Every year my students can be fantastic at math…until they start to see math with words.
For some reason, once math gets translated into reading, even my best readers start to panic.
I provided them with example cards of “students” who had completed their assignments already, and I wanted them to be the teacher.
They needed to check the work and make sure it was completed correctly.
Then, I provided them with the “keys to success.” We did this over and over with example problems.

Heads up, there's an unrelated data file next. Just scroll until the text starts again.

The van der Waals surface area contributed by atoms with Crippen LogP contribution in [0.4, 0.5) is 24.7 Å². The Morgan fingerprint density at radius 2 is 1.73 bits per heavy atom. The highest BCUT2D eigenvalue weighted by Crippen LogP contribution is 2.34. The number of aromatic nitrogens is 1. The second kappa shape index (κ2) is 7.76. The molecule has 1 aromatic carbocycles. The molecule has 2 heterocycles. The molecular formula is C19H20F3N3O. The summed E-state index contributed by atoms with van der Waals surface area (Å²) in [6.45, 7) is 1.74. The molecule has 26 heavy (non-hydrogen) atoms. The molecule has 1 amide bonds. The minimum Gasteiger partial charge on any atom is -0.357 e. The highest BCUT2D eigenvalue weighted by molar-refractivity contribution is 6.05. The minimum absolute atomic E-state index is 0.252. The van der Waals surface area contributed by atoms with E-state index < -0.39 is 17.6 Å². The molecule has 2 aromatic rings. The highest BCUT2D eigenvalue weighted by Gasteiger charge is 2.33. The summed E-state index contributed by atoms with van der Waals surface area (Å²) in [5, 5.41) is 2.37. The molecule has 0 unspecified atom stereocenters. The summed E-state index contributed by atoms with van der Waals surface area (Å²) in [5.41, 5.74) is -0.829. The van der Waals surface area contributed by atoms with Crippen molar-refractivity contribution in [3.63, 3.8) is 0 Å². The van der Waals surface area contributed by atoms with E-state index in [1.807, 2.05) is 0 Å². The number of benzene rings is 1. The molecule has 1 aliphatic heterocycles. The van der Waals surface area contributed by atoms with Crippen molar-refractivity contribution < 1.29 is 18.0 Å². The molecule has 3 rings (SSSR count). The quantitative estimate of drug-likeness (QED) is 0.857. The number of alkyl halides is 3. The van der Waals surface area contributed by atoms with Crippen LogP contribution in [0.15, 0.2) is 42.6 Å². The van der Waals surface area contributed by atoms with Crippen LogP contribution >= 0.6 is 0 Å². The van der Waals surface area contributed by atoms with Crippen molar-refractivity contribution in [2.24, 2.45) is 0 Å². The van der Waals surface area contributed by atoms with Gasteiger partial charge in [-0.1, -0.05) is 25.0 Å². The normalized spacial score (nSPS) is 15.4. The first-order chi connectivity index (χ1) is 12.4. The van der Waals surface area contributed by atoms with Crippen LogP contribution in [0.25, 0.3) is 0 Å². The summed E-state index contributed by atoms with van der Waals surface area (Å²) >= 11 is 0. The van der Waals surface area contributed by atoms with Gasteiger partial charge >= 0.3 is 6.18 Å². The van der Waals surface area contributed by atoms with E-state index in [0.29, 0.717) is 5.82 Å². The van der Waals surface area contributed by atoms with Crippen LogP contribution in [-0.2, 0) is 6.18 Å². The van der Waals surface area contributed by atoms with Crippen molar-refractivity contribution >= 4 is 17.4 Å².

Once I felt the students had it down, we practiced it in a game of problem-solving relay. We talked about how this was where we were going to choose which strategy we were going to use.We discussed these thinking strategies: To make sure they were getting in practice utilizing these thinking strategies, I gave each group chart paper with a letter from a fellow “student” (not a real student), and they had to give advice on how to help them solve their problem using the thinking strategies above.Finally, This is the step that students often miss. I went over it with them, discussing that when they check their problems, they should always look for these things: Then, I gave students practice cards.I provided students with plenty of practice of the strategies, such as in this guess-and-check game. I also provided them with paper dolls and a variety of clothing to create an organized list to determine just how many outfits their “friend” would have.Then, as I said above, we practiced in a variety of ways to make sure we knew exactly when to use them. Anyway, after I knew they had down the various strategies and when to use them, then we went into the actual problem-solving steps.There is just something about word problems, or problem-solving, that causes children to think they don’t know how to complete them. I put together a problem-solving unit that would focus a bit more on strategies and steps in hopes that that would create problem-solving stars.Every year in math, I start off by teaching my students problem-solving skills and strategies. First, I wanted to make sure my students all learned the different strategies to solve problems, such as guess-and-check, using visuals (draw a picture, act it out, and modeling it), working backward, and organizational methods (tables, charts, and lists).You will see that each strategy we have in our list is really only a summary of two or more others.1 Guess This stands for two strategies, guess and check and guess and improve. This is a strategy that would certainly work on the Farmyard problem but it could take a lot of time and a lot of computation.Because it is such a simple strategy to use, you may have difficulty weaning some children away from guess and check.There are a number of common strategies that children of primary age can use to help them solve problems.We discuss below several that will be of value for problems on this web-site and in books on problem solving.